I am a transformative educator, who regularly addresses themes in my teaching that harbor the potential to—and often do—promote dissension within and beyond the classroom. I attempt to form collaborative learning environments that avoid a hypodermic approach to education, where interaction is meaningful. Nonetheless, I recognize certain immediately immutable conditions of higher education, generally, and of the particular institutions at which I have taught. For instance, despite concerted effort to learn together with students, I take seriously the fact of leadership that being a professor entails. Further, I recognize that higher education is necessarily implicated in open controversies about course content and civil communication within which instructors must deliberately and carefully intervene.
bell hooks explained that the classroom can be transformed into “a location of possibility” when we labor for freedom, demand of ourselves and our students, and open with our hearts and minds to “collectively imagine ways to move beyond boundaries, to transgress.” When doing so, education is “the practice of freedom.” But our students are embedded in a sociopolitical context in which their intersecting social positions are produced by and are productive of what some educators and activists refer to as “privilege.” This term is used so frequently that it may now be empty without grounding it in a particular literature. I prefer the specificity offered by W.E.B. Du Bois, in what he referred to the “public and psychological wages” conferred to those deemed to be “white.” These wages are not “held,” but are “paid” through the participation in dominating subordinated populations. When confronting inequality as involved with domination, we no longer approach stratification as solely a matter of variable inclusion and exclusion. Recognizing that all our students are somewhere located in (what Patricia Hill Collins called) the matrix of domination means that introducing any lessons on the matter would be cause for students to grapple with ways they are personally entangled, implicated, and—for each of them in some way—harmed.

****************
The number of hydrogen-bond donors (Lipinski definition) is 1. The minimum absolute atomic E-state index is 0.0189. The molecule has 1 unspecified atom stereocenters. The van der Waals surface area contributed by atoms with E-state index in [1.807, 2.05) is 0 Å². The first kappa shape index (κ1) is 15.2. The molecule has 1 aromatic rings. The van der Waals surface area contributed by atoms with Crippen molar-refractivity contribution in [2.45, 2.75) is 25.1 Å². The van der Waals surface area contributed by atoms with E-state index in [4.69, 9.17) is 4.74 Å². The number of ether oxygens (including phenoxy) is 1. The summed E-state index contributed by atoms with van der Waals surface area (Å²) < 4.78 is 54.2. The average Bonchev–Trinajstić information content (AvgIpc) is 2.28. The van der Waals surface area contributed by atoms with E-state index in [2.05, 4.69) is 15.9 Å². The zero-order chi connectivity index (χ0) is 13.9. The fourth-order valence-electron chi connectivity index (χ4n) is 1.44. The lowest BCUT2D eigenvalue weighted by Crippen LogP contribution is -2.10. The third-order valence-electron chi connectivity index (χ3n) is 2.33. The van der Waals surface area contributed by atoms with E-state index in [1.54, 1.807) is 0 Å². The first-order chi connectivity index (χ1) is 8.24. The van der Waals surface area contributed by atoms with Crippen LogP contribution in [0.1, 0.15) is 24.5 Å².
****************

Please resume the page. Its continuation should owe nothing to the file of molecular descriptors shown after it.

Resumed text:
Not only are plurality, conflict, and inequality common themes in my course materials, but I also work with my students to recognize these as unavoidable conditions in the classroom itself. The university can be a setting where students learn to recognize their relationships to others within a matrix of domination and can work to acknowledge the oppressions on which these positions rely. From a transformative approach to education, this work is in order to change the social conditions that reproduce oppression. These are challenging lessons for students to learn as we ask them to consider that justice in our communities and around the globe will require resituating priorities and goals, using the skills we acquire together to build a more sustainable and democratic world. In the classroom, I aim to inspire my students to prioritize the value of attaining knowledge that will help them to build the world they want, rather than to settle and prepare for the world they have. Such changes would certainly come with the loss of extant comforts and advantages for most students, but provide something more, something new.